That amazing image of Saturn's north pole just got better: now, it moves!
Remember the amazing photo of Saturn's north pole that I posted yesterday? Now, thanks to an amateur image processor, it moves, and the motions of the individual clouds within the belts are mesmerizing. Check it out. You may need to wait a bit for all 14 frames to load, but once they do, you'll see a smooth animation. Watch those storms shear and whirl. Some of the apparent cloud motion is not real -- it's due to Cassini's changing perspective -- but most of it is real effects of the differential motions of currents and clouds in Saturn's dynamic atmosphere.
NASA / JPL-Caltech / SSI / Kevin McAbee
Saturn's north polar vortex (an animation)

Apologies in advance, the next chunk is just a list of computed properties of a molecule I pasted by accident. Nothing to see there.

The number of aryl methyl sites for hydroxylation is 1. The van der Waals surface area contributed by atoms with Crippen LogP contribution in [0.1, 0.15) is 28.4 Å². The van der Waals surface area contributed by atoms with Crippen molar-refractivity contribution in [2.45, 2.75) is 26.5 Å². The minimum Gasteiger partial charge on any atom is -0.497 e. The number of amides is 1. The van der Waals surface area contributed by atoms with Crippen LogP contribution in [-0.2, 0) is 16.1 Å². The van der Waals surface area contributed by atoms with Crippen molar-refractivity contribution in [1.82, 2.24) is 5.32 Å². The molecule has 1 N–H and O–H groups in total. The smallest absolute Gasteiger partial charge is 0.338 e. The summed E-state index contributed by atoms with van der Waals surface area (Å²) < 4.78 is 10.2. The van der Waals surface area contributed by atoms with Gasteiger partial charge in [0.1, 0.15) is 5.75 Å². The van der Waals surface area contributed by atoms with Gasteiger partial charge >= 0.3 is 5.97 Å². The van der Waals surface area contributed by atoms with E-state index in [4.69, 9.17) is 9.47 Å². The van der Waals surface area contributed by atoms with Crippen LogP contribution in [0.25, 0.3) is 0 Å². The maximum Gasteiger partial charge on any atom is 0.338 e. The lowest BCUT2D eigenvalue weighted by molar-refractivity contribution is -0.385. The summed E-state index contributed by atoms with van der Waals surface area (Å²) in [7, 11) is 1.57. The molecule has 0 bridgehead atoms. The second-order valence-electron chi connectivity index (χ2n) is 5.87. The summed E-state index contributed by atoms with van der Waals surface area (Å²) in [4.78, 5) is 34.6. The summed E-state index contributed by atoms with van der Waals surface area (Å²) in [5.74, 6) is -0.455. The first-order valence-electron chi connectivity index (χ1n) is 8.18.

Cassini took 14 images of Saturn's north polar vortex on 27 November 2012 over a period of many hours as the planet rotated beneath it. The 14 images have been processed to remove the geometric effects of Cassini's oblique viewpoint and of Saturn's rotation, holding the outer bright ring of white clouds fixed. With these motions removed, you can see individual vortices rotating and shearing, and the central clouds rotating faster than the outer ones.
This is something I attempted to produce myself last night, but I could not make it work. I said as much on unmannedspaceflight.com and a newbie there, Kevin McAbee, came to my rescue with this amazing animation. (Clearly he's not a newbie to image processing.) He even shared a couple of intermediate stages so that you can see what he started with. Spectacular work!
NASA / JPL / SSI / Kevin McAbee
Saturn's north polar vortex (animation) - original frames